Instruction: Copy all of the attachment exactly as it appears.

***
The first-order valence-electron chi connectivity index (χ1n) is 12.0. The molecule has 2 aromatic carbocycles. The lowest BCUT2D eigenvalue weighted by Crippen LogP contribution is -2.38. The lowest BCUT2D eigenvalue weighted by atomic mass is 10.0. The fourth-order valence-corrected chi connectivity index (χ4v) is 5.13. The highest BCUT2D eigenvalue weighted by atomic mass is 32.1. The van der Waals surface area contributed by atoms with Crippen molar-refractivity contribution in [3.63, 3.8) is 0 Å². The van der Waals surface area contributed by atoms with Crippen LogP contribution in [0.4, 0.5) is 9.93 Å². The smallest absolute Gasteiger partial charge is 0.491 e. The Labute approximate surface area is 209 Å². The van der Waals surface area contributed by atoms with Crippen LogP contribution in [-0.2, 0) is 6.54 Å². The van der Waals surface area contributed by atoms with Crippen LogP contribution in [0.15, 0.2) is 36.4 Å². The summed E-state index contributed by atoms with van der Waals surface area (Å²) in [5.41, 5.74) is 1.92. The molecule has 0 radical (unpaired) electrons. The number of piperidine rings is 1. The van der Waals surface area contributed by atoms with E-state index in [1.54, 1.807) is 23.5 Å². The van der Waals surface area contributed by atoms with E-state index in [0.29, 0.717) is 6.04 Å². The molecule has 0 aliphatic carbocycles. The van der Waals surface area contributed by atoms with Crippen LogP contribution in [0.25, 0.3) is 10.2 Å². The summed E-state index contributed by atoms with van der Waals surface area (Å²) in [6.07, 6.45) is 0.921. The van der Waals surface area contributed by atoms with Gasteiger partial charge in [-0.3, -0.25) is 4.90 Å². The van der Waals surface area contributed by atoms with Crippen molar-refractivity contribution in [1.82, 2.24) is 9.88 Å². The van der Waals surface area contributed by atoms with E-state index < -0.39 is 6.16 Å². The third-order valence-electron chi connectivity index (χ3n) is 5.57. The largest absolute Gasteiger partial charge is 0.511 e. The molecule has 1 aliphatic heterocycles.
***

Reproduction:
The first-order valence-electron chi connectivity index (χ1n) is 12.0. The molecule has 2 aromatic carbocycles. The lowest BCUT2D eigenvalue weighted by Crippen LogP contribution is -2.38. The lowest BCUT2D eigenvalue weighted by atomic mass is 10.0. The fourth-order valence-corrected chi connectivity index (χ4v) is 5.13. The highest BCUT2D eigenvalue weighted by atomic mass is 32.1. The van der Waals surface area contributed by atoms with Crippen molar-refractivity contribution in [3.63, 3.8) is 0 Å². The van der Waals surface area contributed by atoms with Crippen LogP contribution in [0.4, 0.5) is 9.93 Å². The smallest absolute Gasteiger partial charge is 0.491 e. The Labute approximate surface area is 209 Å². The van der Waals surface area contributed by atoms with Crippen LogP contribution in [-0.2, 0) is 6.54 Å². The van der Waals surface area contributed by atoms with Crippen LogP contribution in [0.15, 0.2) is 36.4 Å². The summed E-state index contributed by atoms with van der Waals surface area (Å²) in [5.41, 5.74) is 1.92. The molecule has 0 radical (unpaired) electrons. The number of piperidine rings is 1. The van der Waals surface area contributed by atoms with E-state index in [1.54, 1.807) is 23.5 Å². The van der Waals surface area contributed by atoms with E-state index in [0.29, 0.717) is 6.04 Å². The molecule has 0 aliphatic carbocycles. The van der Waals surface area contributed by atoms with Crippen LogP contribution in [0.25, 0.3) is 10.2 Å². The summed E-state index contributed by atoms with van der Waals surface area (Å²) in [6.07, 6.45) is 0.921. The van der Waals surface area contributed by atoms with Gasteiger partial charge in [-0.3, -0.25) is 4.90 Å². The van der Waals surface area contributed by atoms with Crippen molar-refractivity contribution in [1.82, 2.24) is 9.88 Å². The van der Waals surface area contributed by atoms with E-state index < -0.39 is 6.16 Å². The third-order valence-electron chi connectivity index (χ3n) is 5.57. The largest absolute Gasteiger partial charge is 0.511 e. The molecule has 1 aliphatic heterocycles.